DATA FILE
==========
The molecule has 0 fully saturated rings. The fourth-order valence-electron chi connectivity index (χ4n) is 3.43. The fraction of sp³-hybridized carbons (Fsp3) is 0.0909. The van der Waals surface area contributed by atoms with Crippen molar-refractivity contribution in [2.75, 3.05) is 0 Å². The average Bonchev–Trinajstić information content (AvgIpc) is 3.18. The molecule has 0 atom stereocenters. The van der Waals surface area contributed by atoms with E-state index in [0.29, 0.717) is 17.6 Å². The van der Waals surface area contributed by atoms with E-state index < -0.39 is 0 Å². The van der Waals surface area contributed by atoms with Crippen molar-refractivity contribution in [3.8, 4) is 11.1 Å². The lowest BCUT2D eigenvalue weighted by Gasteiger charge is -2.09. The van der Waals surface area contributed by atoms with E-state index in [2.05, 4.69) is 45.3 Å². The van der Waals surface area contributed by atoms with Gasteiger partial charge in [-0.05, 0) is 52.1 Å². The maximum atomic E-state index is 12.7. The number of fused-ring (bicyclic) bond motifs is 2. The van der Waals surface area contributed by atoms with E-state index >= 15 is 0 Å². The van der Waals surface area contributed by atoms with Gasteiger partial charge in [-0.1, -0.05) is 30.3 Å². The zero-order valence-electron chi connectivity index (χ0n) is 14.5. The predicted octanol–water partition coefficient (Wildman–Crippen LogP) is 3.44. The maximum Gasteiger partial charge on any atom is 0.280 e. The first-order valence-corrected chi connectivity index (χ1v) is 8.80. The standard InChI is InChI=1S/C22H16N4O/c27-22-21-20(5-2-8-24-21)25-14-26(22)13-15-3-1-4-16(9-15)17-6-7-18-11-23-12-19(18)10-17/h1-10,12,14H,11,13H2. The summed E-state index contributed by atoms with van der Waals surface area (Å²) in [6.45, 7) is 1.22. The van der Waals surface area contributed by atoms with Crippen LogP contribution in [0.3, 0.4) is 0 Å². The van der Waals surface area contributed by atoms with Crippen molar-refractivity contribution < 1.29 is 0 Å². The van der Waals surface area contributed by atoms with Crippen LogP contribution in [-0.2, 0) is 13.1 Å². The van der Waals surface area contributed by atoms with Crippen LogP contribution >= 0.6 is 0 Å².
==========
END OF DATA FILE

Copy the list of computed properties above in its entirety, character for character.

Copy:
The molecule has 0 fully saturated rings. The fourth-order valence-electron chi connectivity index (χ4n) is 3.43. The fraction of sp³-hybridized carbons (Fsp3) is 0.0909. The van der Waals surface area contributed by atoms with Crippen molar-refractivity contribution in [2.75, 3.05) is 0 Å². The average Bonchev–Trinajstić information content (AvgIpc) is 3.18. The molecule has 0 atom stereocenters. The van der Waals surface area contributed by atoms with E-state index in [0.29, 0.717) is 17.6 Å². The van der Waals surface area contributed by atoms with E-state index < -0.39 is 0 Å². The van der Waals surface area contributed by atoms with Crippen molar-refractivity contribution in [3.8, 4) is 11.1 Å². The lowest BCUT2D eigenvalue weighted by Gasteiger charge is -2.09. The van der Waals surface area contributed by atoms with E-state index in [2.05, 4.69) is 45.3 Å². The van der Waals surface area contributed by atoms with Gasteiger partial charge in [-0.05, 0) is 52.1 Å². The maximum atomic E-state index is 12.7. The number of fused-ring (bicyclic) bond motifs is 2. The van der Waals surface area contributed by atoms with E-state index >= 15 is 0 Å². The van der Waals surface area contributed by atoms with Gasteiger partial charge in [-0.1, -0.05) is 30.3 Å². The zero-order valence-electron chi connectivity index (χ0n) is 14.5. The predicted octanol–water partition coefficient (Wildman–Crippen LogP) is 3.44. The maximum Gasteiger partial charge on any atom is 0.280 e. The first-order valence-corrected chi connectivity index (χ1v) is 8.80. The standard InChI is InChI=1S/C22H16N4O/c27-22-21-20(5-2-8-24-21)25-14-26(22)13-15-3-1-4-16(9-15)17-6-7-18-11-23-12-19(18)10-17/h1-10,12,14H,11,13H2. The summed E-state index contributed by atoms with van der Waals surface area (Å²) in [6.45, 7) is 1.22. The van der Waals surface area contributed by atoms with Crippen LogP contribution in [0.3, 0.4) is 0 Å². The van der Waals surface area contributed by atoms with Crippen molar-refractivity contribution < 1.29 is 0 Å². The van der Waals surface area contributed by atoms with Crippen LogP contribution in [-0.2, 0) is 13.1 Å². The van der Waals surface area contributed by atoms with Crippen LogP contribution >= 0.6 is 0 Å².